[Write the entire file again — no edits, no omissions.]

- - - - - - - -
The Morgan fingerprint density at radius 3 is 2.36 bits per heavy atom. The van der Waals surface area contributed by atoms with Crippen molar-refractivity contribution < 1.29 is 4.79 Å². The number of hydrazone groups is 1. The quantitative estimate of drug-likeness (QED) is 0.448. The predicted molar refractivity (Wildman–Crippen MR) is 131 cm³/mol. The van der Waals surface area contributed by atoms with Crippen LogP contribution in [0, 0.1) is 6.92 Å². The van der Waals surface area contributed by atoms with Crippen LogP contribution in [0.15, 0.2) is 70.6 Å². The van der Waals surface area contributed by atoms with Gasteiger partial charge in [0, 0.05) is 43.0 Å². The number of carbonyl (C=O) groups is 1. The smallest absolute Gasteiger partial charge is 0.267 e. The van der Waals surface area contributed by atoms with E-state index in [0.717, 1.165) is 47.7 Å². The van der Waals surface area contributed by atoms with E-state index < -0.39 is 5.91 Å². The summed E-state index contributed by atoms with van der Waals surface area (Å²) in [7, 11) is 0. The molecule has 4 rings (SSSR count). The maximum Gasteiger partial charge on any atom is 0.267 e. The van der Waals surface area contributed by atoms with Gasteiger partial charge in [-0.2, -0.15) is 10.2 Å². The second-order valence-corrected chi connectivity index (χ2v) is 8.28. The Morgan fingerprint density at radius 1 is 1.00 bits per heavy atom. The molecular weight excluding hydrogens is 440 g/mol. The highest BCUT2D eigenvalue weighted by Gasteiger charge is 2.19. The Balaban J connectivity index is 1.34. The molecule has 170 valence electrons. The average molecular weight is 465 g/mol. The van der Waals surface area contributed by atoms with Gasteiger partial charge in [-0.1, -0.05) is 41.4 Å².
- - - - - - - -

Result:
The Morgan fingerprint density at radius 3 is 2.36 bits per heavy atom. The van der Waals surface area contributed by atoms with Crippen molar-refractivity contribution < 1.29 is 4.79 Å². The number of hydrazone groups is 1. The quantitative estimate of drug-likeness (QED) is 0.448. The predicted molar refractivity (Wildman–Crippen MR) is 131 cm³/mol. The van der Waals surface area contributed by atoms with Crippen LogP contribution in [0, 0.1) is 6.92 Å². The van der Waals surface area contributed by atoms with Crippen LogP contribution in [0.15, 0.2) is 70.6 Å². The van der Waals surface area contributed by atoms with Gasteiger partial charge in [0, 0.05) is 43.0 Å². The number of carbonyl (C=O) groups is 1. The smallest absolute Gasteiger partial charge is 0.267 e. The van der Waals surface area contributed by atoms with E-state index in [0.717, 1.165) is 47.7 Å². The van der Waals surface area contributed by atoms with E-state index < -0.39 is 5.91 Å². The summed E-state index contributed by atoms with van der Waals surface area (Å²) in [7, 11) is 0. The molecule has 4 rings (SSSR count). The maximum Gasteiger partial charge on any atom is 0.267 e. The van der Waals surface area contributed by atoms with Gasteiger partial charge in [-0.2, -0.15) is 10.2 Å². The second-order valence-corrected chi connectivity index (χ2v) is 8.28. The Morgan fingerprint density at radius 1 is 1.00 bits per heavy atom. The molecular weight excluding hydrogens is 440 g/mol. The highest BCUT2D eigenvalue weighted by Gasteiger charge is 2.19. The Balaban J connectivity index is 1.34. The molecule has 170 valence electrons. The average molecular weight is 465 g/mol. The van der Waals surface area contributed by atoms with Gasteiger partial charge in [-0.1, -0.05) is 41.4 Å².